It should come as no surprise that, just love in any other physical task, there are efficient and inefficient ways of using your voice. Excessively noisy, prolonged, and/or inefficient voice use can lead to vocal difficulties, just love improper lifting can lead to back injuries. Excessive tensionin the neck and laryngeal muscles, along with poor breathing technique during lecture leads to vocal fatigue, increased vocal effort, and hoarseness. Voice misuse and overuse puts you at risk for developing benign vocal cord lesions (see below) or a vocal cord hemorrhage.

Common situations that are associated with voice misuse:

  1. Using inappropriate pitch (too high or too low) when speaking
  2. Speaking in noisy situations
  3. Excessive cellular phone use
  4. Telephone use with the handset cradled to the shoulder
  5. Not using amplification when publicly speaking

Benign Vocal Cord Lesions

Benign non-cancerous growths on the vocal cords are most often caused by voice misuse or overuse, which causes trauma to the vocal cords.

These lesions (or “bumps”) on the vocal cord(s) alter vocal cord vibration and lead to hoarseness. The most common vocal cord lesions are nodules, polyps, and cysts. Vocal nodules (also known as nodes or singer’s nodes) are similar to “calluses” of the vocal cords. They happen on both vocal cords opposite each other at the point of maximal wear and tear, and are generally treated with voice therapy to eliminate the vocal trauma that is causing them. Contrary to common myth, vocal nodules are highly treatable and intervention leads to improvement in most cases.

Vocal cord polyps and cysts are the other common benign lesions. These are sometimes related to voice misuse or overuse, but can also happen in people who don’t use their voice improperly. These types of problems typically require microsurgical treatment for cure, with voice therapy employed in a combined treatment approach in some cases.

Vocal Cord Hemorrhage

If you experience sudden loss of voice following yelling, shouting, or other strenuous vocal tasks, you may own developed a vocal cord hemorrhage.

Vocal cord hemorrhage results when one of the blood vessels on the surface of the vocal cord ruptures and the soft tissues of the vocal cord fill with blood. It is considered a vocal emergency and is treated with absolute voice relax until the hemorrhage resolves. If you lose your voice after strenuous voice use, see your Otolaryngologist as soon as possible.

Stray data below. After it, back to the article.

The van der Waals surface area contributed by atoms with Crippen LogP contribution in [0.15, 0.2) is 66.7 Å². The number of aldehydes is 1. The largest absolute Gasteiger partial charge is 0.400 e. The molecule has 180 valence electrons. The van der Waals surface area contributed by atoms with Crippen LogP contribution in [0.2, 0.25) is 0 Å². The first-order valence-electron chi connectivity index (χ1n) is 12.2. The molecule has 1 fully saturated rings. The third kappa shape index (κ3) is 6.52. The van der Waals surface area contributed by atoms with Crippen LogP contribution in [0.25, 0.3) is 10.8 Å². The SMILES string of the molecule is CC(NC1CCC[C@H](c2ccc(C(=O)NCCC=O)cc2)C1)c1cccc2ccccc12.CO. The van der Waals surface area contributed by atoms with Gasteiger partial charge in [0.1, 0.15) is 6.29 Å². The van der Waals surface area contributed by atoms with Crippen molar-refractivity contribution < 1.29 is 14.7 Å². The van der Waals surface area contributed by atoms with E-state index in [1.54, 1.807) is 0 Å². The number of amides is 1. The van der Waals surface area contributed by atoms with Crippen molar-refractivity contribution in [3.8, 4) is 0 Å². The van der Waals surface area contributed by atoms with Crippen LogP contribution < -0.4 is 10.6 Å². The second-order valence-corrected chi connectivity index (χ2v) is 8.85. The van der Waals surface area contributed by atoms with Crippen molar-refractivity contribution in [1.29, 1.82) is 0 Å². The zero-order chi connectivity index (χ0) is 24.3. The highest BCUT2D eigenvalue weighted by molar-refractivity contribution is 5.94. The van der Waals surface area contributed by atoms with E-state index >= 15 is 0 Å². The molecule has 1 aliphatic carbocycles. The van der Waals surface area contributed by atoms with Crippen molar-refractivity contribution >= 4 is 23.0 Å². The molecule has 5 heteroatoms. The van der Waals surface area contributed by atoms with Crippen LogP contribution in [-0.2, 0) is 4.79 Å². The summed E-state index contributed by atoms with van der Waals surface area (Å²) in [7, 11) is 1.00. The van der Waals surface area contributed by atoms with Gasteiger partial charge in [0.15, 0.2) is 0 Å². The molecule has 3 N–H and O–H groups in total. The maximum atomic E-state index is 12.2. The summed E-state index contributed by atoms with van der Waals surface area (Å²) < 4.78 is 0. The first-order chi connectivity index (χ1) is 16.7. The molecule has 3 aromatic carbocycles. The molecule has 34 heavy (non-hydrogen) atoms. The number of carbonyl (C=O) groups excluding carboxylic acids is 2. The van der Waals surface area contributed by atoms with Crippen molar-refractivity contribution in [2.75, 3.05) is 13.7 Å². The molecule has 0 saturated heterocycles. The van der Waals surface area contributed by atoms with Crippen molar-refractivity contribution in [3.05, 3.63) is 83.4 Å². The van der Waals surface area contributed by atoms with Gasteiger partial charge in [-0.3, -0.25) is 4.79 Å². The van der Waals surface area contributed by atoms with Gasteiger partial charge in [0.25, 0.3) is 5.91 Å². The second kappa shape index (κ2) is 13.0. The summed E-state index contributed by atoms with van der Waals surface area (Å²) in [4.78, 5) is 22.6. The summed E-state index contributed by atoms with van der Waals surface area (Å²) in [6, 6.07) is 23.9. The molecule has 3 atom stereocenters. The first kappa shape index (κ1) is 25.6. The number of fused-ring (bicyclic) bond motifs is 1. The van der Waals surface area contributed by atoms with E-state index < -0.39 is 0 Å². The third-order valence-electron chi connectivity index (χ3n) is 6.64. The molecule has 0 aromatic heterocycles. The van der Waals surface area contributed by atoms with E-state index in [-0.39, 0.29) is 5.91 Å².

Vocal Cord Paralysis and Paresis

Hoarseness and other problems can happen related to problems between the nerves and muscles within the voice box or larynx. The most common neurological condition that affects the larynx is a paralysis or weakness of one or both vocal cords.

Involvement of both vocal cords is rare and is generally manifested by noisy breathing or difficulty getting enough air while breathing or talking. When one vocal cord is paralyzed or feeble, voice is generally the problem rather than breathing. One vocal cord can become paralyzed or weakened (paresis) from a viral infection of the throat, after surgery in the neck or chest, from a tumor or growth along the laryngeal nerves, or for unknown reasons.

What allergies cause hoarseness

Vocal cord paralysis typically presents with a soft and breathy voice. Numerous cases of vocal cord paralysis will recover within several months. In some cases however, the paralysis will be permanent, and may require athletic treatment to improve the voice. Treatment choice depends on the nature of the vocal cord paralysis, the degree of vocal impairment, and the patient’s vocal needs. While we are not capable to make paralyzed vocal cords move again, there are excellent treatment options for improving the voice.